2nd Assault Amphibian Bn. Trains in Amphibious Capabilities

2nd Assault Amphibian Bn. Trains in Amphibious Capabilities

Marines with 2nd Assault Amphibian Battalion conducted a Heavy Brigade Combat Team qualification course at Camp Lejeune, N.C., Oct. 1, 2015. The training focused on engaging targets with the Amphibious Assault Vehicle P7, a fully-tracked amphibious vehicle used to transport troops from water to land during amphibious operations. Photo by Cpl Krista James.

CAMP LEJEUNE, N.C. (October 5, 2015) – Marines with 2nd Assault Amphibian Battalion conducted a Heavy Brigade Combat Team qualification course at Camp Lejeune, Oct. 1, 2015. 

The training focused on engaging targets with the Amphibious Assault Vehicle P7, a fully-tracked amphibious vehicle used to transport troops from water to land during amphibious operations.

"It's the bread and butter of engaging the enemy and taking ground from them; eliminating time and space and trying to locate and close with the enemy. By doing so, we set up a support by fire with one or two [vehicles] depending on how many targets [we have] and where they are," said Cpl Jake Mclellan, a crew chief with the battalion.

The qualification is part of the preparation for an upcoming integrated training exercise that the battalion will be participating in.

Qualifying for the HBCT helps familiarize Marines with firing the weapon systems on the AAV P7, which include a Mark-19 40mm automatic grenade launcher and an M2HB .50 caliber machine gun.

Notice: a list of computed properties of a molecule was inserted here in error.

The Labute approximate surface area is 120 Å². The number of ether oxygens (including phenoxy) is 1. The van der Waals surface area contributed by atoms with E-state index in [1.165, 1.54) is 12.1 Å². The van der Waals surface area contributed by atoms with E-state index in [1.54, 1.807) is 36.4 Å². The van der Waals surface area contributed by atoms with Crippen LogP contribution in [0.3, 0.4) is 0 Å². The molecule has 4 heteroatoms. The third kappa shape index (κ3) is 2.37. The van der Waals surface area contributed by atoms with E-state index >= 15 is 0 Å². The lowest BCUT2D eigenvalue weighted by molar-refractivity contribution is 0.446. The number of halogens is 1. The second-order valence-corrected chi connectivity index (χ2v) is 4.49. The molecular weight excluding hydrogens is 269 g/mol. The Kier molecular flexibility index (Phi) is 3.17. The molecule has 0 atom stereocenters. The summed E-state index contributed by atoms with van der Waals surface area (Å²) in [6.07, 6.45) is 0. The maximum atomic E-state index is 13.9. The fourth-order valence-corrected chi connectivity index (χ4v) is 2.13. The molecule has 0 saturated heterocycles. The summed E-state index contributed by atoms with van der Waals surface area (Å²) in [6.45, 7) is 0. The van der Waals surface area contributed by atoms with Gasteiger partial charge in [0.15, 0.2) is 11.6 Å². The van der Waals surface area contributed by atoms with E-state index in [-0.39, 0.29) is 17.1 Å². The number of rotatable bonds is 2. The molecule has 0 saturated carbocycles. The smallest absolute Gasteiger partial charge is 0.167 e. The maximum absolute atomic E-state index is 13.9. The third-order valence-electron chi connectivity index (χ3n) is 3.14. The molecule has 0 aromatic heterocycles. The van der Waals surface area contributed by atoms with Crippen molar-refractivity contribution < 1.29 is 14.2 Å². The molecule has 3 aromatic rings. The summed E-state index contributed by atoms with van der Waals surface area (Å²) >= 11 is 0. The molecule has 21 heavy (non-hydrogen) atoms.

Mclellan said that this qualification allows for the crew members to identify problems as they arise and to get more comfortable and efficient working together so when performing at the ITX they are a force in readiness.

"This training is vital because it really gets the sections working together as a cohesive unit," said 1stLt Andres Thompson, platoon commander for Bravo Platoon. "It builds fluidity within them and also communication. This fine tunes [our tactics] and allows errors to be shown and allows us to address them."

Along with getting the sections to work more proficiently together, Mclellan said that getting live-rounds down range helps the Marines get a better feel of how an HBCT should operate.

"It's extremely important that we get live rounds down range. It's fire and movement and you can only fire notional rounds so much and it doesn't make as much of an impact as actual rounds and actual targets when you're down range," Mclellan said.

Rain or shine, the Marines with 2nd Assault Amphibian Bn. will continue to fulfill their mission of conducting mechanized operations and related combat support of amphibious operations during the upcoming ITX and other training exercises in the future.

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